Growing Tips for Bog Orchids
Bog Orchids - Pogonia, Calopogon, Spiranthes, Platanthera, Habenaria
Soil: 1:1:1:1: peat:sand:chopped sphagnum:pine bark fines.
Container: 6+" plastic pot.
Watering: moist to well drained.
Light: full to part sun.
Temperature: warm summer, cool winter-tolerates frost.
Location: outdoors, greenhouse.
Bog Orchids are Hardy Orchids that grow naturally in the bogs, pocosins and fens of primarily eastern N. America. They typically prefer open and sunny wetland habitats where the peat/sand soil is consistently damp. Most species grow across multiple hardiness zones from Zones 3 to 9 making them adaptable from deep winter freezes to milder temperate winters. They frequently grow in association with sphagnum moss and carnivorous plants, making them excellent companions for the bog garden.
Bog Orchids grow in the same conditions as carnivorous plants. They prefer consistently damp, peaty, sandy soil and full to partial sun. They typically do not need mycorrhizal (symbotic fungal) associations like other terrestrial orchids. Grow Bog Orchids as you would Sarracenia. The standard CP soil mix of peat and sand works well. I find that they grow better with chopped sphagnum and pine bark fines added to their soil. Mature bog orchids prefer a wider large pot of 6-8+” (15-20cm) because their roots usually grow long and shallow. Most do best when the soil is evenly moist, but not soaking wet. They can tolerate very wet, even submerged conditions, for weeks at a time. Let the soil become drier; yet remain somewhat moist, during winter dormancy. Water from below with mineral-free water. The tray method works very well. Stand the pot in a tray or saucer and keep about 1” (2.5cm) of water in it at all times during the growing season. Bog orchids prefer full sun, growing in and among grasses and other bog plants. Provide a winter mulch of 4-6" of weed free hay or pine needles. Best flowering occurs in mature, undisturbed plants.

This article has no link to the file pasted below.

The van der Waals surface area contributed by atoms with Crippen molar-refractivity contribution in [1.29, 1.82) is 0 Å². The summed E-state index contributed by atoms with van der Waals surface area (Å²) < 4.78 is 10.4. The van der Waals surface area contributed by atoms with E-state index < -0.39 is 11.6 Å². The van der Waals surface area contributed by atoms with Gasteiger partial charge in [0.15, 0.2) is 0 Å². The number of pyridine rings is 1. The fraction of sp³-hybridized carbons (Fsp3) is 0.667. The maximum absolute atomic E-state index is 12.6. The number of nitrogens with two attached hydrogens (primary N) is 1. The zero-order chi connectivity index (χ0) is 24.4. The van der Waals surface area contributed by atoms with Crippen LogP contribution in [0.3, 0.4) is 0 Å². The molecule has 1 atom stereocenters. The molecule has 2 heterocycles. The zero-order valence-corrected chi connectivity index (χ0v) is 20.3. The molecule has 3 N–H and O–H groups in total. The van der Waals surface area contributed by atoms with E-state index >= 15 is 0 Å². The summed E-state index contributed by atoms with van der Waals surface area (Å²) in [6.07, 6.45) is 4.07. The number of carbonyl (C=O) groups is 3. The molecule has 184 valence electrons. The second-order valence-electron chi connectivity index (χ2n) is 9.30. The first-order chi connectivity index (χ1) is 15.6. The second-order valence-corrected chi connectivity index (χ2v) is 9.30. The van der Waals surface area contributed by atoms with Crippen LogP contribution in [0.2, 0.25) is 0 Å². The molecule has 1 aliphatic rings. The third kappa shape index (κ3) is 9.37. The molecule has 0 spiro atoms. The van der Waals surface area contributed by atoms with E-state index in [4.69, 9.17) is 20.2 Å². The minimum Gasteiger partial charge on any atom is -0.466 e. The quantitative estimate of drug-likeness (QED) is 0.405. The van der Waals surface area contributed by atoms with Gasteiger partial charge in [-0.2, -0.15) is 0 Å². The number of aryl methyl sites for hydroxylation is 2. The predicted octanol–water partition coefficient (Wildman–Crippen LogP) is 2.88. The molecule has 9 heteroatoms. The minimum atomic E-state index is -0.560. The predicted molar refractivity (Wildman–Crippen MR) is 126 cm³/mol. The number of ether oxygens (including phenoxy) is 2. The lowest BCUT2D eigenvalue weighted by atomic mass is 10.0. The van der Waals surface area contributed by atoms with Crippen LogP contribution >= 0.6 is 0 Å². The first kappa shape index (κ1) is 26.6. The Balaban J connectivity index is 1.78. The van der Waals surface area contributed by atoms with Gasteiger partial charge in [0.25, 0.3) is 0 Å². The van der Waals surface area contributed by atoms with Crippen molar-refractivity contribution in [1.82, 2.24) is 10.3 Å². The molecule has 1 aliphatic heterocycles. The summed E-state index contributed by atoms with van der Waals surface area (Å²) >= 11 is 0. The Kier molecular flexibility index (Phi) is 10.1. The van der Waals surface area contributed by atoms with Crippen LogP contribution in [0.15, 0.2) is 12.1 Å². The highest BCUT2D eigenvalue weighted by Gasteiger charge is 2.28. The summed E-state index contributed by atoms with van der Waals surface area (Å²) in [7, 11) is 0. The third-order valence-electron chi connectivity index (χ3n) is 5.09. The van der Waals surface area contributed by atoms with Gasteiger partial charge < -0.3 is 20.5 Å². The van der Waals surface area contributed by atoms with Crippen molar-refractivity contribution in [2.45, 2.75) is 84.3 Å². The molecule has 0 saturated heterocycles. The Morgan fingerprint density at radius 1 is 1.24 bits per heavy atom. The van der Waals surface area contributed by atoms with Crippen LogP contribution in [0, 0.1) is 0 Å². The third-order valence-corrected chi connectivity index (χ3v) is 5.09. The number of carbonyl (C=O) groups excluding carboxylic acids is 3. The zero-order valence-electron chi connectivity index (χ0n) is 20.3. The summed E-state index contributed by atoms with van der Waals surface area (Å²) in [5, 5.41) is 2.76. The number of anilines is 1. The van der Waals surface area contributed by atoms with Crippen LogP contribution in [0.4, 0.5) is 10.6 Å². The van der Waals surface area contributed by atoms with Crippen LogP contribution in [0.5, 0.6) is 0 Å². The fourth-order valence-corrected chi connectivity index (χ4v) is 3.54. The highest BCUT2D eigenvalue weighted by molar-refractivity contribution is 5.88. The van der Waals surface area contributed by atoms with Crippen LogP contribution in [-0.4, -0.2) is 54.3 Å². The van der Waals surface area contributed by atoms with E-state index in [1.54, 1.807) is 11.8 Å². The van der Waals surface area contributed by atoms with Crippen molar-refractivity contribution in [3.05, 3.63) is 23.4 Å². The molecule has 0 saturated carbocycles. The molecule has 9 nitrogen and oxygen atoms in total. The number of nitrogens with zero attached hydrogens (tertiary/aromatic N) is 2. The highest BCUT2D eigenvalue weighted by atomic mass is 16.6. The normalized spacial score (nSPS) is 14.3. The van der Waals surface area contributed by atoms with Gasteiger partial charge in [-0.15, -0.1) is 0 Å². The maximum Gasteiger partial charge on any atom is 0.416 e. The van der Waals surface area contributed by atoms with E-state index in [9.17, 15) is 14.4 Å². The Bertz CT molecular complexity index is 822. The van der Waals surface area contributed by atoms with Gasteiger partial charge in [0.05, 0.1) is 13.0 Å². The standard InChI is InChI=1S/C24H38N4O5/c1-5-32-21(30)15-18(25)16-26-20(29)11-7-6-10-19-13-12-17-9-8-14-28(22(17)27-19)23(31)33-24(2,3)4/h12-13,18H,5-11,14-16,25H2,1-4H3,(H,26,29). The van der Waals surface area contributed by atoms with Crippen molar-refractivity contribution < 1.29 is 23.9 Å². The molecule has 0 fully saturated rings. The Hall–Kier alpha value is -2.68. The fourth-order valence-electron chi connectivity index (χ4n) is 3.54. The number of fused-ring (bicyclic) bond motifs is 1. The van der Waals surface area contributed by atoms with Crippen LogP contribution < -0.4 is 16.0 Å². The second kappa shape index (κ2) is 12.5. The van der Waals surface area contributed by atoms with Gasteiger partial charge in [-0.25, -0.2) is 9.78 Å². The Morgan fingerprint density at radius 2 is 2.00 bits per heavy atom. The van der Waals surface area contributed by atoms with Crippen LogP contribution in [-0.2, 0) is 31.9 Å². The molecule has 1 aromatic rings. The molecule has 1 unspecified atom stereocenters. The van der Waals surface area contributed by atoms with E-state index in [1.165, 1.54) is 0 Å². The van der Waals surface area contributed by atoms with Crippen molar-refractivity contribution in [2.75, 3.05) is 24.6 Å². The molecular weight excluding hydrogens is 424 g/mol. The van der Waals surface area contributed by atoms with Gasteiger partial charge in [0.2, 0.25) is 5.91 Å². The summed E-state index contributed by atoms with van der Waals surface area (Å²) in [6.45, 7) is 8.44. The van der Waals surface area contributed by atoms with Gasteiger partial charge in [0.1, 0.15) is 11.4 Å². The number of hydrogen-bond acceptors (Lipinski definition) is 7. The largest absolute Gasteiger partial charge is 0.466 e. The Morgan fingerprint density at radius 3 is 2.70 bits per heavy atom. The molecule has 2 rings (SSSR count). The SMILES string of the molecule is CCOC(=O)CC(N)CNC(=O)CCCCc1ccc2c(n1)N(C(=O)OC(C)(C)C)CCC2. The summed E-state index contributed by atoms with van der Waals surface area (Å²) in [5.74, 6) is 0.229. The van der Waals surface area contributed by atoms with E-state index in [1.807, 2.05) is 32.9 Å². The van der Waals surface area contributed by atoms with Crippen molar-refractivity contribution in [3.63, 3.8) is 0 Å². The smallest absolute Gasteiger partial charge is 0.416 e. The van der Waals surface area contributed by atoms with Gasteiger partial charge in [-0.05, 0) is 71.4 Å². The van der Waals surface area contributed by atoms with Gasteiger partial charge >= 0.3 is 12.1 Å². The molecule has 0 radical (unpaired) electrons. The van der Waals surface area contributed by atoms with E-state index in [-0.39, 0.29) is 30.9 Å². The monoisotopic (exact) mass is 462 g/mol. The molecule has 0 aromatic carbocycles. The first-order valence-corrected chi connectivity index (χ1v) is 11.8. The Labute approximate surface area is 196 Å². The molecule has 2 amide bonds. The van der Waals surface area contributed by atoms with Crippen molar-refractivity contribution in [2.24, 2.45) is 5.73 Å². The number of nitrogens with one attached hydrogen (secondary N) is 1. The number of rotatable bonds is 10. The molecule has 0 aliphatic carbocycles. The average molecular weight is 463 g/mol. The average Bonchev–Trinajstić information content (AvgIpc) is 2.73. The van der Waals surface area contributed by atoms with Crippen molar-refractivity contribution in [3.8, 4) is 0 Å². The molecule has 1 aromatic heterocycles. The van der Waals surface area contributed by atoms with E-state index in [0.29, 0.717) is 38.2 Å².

Bog Orchids can be propagated from mature rhizome divisions, by separating individual rooted shoots. Seeds do not need mycorrhizal associations. Some need stratification (cool, damp winter). Tissue Culture works well for clones.
A winter rest period is required of mature plants. As day length and temperature diminish the plant will slow its growth and die back, starting at the tops. Cut back on winter watering, but allow the soil to stay moist. Provide cooler temperatures during dormancy. A cold porch or garage may work well.
Bog orchids do not need fertilization, and will not tolerate rich soil fertility. They can, however, benefit from low doses (<5%) of commercial orchid fertilizers.
Remove the flower spike after flowering. The development and setting of seeds requires a lot of energy. Stronger plants will result, if this energy goes into leaves and roots.
Bog Orchids are best grown outdoors, and are not good house or terrarium plants.
Repot every few years in a fresh CP soil mix, since the peat breaks down and can create poor drainage.
Plant in the center of the pot with the crown about 1/2" below the surface. This is a good time to divide any multi-bud plants. Repotting is best done in the Fall or very early Spring, before active growth begins. A soil top dressing of living Sphagnum Moss works well. Repotting or transplanting may set flowering back by one year.